Special thanks
to our supporters

  • Bonnie Hertzog
  • Allison Browning
  • Jan Lesher
  • Paul d'Hedouville
  • CE Elliott
  • Melinda Correll
  • Edna Gray
  • Facebook
  • Rocco's Little Chicago
  • Ernie Pyle
  • NewsMatch
  • & many more!

We rely on readers like you. Join them & contribute to the Sentinel today!

Hosting provider

Proud member of

Local Independent Online News Publishers Authentically Local Local First Arizona Institute for Nonprofit News
 1 2 3 >
Election workers tabulate Pinal County ballots on Election Day during the November 2022 midterms. Election officials documented glaring discrepancies in the ballot totals, but recommended certifying the election anyway.

Virginia Ross had proof of inaccuracies that she didn’t flag before county supervisors certified the November election results, even as she told them she stood by the numbers — and then collected a $25,000 bonus before quickly moving to an East Texas town. Read more»

In recent months, some Republican chief election officials had been pressing ERIC to drop the requirement that states reach out to eligible but unregistered voters.

While state officials and much media coverage have focused on concerns about partisanship among ERIC officials, and false conspiracy theories, other state officials also cited ERIC’s voter outreach mandate as an important factor in their decisions to withdraw from the program. Read more»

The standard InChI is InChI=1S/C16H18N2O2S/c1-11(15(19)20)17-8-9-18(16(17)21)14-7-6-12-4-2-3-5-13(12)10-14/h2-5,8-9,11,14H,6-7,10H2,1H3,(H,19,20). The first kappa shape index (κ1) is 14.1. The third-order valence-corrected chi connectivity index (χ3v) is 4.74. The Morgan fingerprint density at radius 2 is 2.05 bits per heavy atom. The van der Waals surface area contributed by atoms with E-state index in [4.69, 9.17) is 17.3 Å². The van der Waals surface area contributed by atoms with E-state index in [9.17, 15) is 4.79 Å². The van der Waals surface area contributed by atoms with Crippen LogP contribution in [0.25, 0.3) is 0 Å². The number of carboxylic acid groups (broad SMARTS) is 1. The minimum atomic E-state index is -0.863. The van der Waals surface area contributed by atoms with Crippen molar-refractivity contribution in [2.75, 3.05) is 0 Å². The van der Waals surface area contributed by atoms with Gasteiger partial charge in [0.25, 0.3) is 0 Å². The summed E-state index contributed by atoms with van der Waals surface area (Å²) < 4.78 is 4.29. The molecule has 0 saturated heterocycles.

Thirty-five states require identification to vote, and seven of them do not accept student IDs as proof.

Across the country, say voters on college campuses faced far too many difficulties trying to cast their ballots, and advocates want to expand same-day voter registration, encourage students to serve as poll workers and work with universities to make it easier for college students to vote. Read more»

Jeamy Ramirez, interim director for Mi Familia Vota in Nevada, left, and Edith Betancourt, also of the organization, distribute free T-shirts at a National Voter Registration Day rally at the state Capitol in Phoenix on Sept. 20, 2022. The shirts read '¡Sí Se Vota!' (Yes, we vote!) and 'Latino Loud.'

The last day to register to vote in the Nov. 8 midterm election is three weeks away - and Chicanos Por La Causa, Mi Familia Vota and other Arizona groups working to register voters capitalized on National Voter Registration Day. Read more»

Boxes containing thousands of paper voter registration forms on the doorstep of the Southwest Voter Registration Education Project in San Antonio, Texas, in 2022. SVREP president Lydia Camarillo said a shortage led to a delay in receiving over 20,000 forms. The boxes arrived after the organization contacted a state senator.

Elections have become more paper-based in recent years, driven by the surge in mail voting and concerns about security - but shortages have raised alarms that local election offices won’t have the time, flexibility or money to respond to late changes this fall. Read more»

Gov. Doug Ducey gives the State of the State address on Jan. 14, 2022.

One of the most significant election bills this legislative session signed into law by Arizona Gov. Ducey is provoking an outcry from voting advocates who say it could disenfranchise naturalized citizens and other voters by canceling their registrations. Read more»

A supporter of the Arizona Free Elections Act raises a fist in solidarity as organizers addressed the media on July 7, 2022, near the state Capitol. The initiative measure would make sweeping changes to Arizona’s election and campaign finance laws if voters approve it.